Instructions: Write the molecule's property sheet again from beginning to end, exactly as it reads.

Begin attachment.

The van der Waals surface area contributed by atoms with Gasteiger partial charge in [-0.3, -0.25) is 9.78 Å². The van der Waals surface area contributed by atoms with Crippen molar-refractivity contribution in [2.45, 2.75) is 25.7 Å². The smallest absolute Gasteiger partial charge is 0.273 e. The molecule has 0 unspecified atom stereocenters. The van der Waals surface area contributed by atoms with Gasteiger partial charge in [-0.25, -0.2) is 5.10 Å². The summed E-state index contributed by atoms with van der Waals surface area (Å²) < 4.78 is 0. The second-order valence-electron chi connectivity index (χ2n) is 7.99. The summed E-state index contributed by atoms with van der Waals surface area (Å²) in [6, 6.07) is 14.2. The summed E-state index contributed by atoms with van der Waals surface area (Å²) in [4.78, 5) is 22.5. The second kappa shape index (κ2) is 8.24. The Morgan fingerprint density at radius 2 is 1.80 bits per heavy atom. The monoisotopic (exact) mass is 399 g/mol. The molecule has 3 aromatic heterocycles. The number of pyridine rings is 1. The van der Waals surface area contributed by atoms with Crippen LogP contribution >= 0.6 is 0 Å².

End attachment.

The van der Waals surface area contributed by atoms with Gasteiger partial charge in [-0.3, -0.25) is 9.78 Å². The van der Waals surface area contributed by atoms with Crippen molar-refractivity contribution in [2.45, 2.75) is 25.7 Å². The smallest absolute Gasteiger partial charge is 0.273 e. The molecule has 0 unspecified atom stereocenters. The van der Waals surface area contributed by atoms with Gasteiger partial charge in [-0.25, -0.2) is 5.10 Å². The summed E-state index contributed by atoms with van der Waals surface area (Å²) < 4.78 is 0. The second-order valence-electron chi connectivity index (χ2n) is 7.99. The summed E-state index contributed by atoms with van der Waals surface area (Å²) in [6, 6.07) is 14.2. The summed E-state index contributed by atoms with van der Waals surface area (Å²) in [4.78, 5) is 22.5. The second kappa shape index (κ2) is 8.24. The Morgan fingerprint density at radius 2 is 1.80 bits per heavy atom. The monoisotopic (exact) mass is 399 g/mol. The molecule has 3 aromatic heterocycles. The number of pyridine rings is 1. The van der Waals surface area contributed by atoms with Crippen LogP contribution >= 0.6 is 0 Å².